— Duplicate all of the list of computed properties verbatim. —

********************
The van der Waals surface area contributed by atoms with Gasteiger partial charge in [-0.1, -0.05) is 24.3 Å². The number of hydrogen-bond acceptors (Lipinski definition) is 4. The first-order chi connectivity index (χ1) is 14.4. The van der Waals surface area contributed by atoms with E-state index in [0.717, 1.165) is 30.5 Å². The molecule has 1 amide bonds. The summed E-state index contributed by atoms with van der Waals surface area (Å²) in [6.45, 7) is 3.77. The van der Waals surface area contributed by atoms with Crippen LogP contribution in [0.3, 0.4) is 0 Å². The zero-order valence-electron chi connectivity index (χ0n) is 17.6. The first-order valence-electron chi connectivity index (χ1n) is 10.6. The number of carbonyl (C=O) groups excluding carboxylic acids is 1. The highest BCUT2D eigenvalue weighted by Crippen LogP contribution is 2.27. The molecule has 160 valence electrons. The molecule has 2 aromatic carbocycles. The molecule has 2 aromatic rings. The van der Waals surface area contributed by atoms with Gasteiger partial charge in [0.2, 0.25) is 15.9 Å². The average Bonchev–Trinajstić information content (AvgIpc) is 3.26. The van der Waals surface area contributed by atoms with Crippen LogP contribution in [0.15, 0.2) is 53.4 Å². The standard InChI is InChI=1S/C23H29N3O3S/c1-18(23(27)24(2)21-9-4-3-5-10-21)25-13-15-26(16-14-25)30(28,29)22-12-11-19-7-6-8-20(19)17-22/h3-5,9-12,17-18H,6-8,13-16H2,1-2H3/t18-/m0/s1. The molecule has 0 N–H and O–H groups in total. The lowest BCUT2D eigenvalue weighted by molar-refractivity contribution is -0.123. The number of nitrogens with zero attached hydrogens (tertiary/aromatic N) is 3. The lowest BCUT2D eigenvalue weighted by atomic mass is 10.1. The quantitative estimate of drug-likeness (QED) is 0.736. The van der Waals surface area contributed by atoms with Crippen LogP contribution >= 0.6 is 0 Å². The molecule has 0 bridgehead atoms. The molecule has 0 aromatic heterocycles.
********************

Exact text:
The van der Waals surface area contributed by atoms with Gasteiger partial charge in [-0.1, -0.05) is 24.3 Å². The number of hydrogen-bond acceptors (Lipinski definition) is 4. The first-order chi connectivity index (χ1) is 14.4. The van der Waals surface area contributed by atoms with E-state index in [0.717, 1.165) is 30.5 Å². The molecule has 1 amide bonds. The summed E-state index contributed by atoms with van der Waals surface area (Å²) in [6.45, 7) is 3.77. The van der Waals surface area contributed by atoms with Crippen LogP contribution in [0.3, 0.4) is 0 Å². The zero-order valence-electron chi connectivity index (χ0n) is 17.6. The first-order valence-electron chi connectivity index (χ1n) is 10.6. The number of carbonyl (C=O) groups excluding carboxylic acids is 1. The highest BCUT2D eigenvalue weighted by Crippen LogP contribution is 2.27. The molecule has 160 valence electrons. The molecule has 2 aromatic carbocycles. The molecule has 2 aromatic rings. The van der Waals surface area contributed by atoms with Gasteiger partial charge in [0.2, 0.25) is 15.9 Å². The average Bonchev–Trinajstić information content (AvgIpc) is 3.26. The van der Waals surface area contributed by atoms with Crippen LogP contribution in [0.15, 0.2) is 53.4 Å². The standard InChI is InChI=1S/C23H29N3O3S/c1-18(23(27)24(2)21-9-4-3-5-10-21)25-13-15-26(16-14-25)30(28,29)22-12-11-19-7-6-8-20(19)17-22/h3-5,9-12,17-18H,6-8,13-16H2,1-2H3/t18-/m0/s1. The molecule has 0 N–H and O–H groups in total. The lowest BCUT2D eigenvalue weighted by molar-refractivity contribution is -0.123. The number of nitrogens with zero attached hydrogens (tertiary/aromatic N) is 3. The lowest BCUT2D eigenvalue weighted by atomic mass is 10.1. The quantitative estimate of drug-likeness (QED) is 0.736. The van der Waals surface area contributed by atoms with Crippen LogP contribution >= 0.6 is 0 Å². The molecule has 0 bridgehead atoms. The molecule has 0 aromatic heterocycles.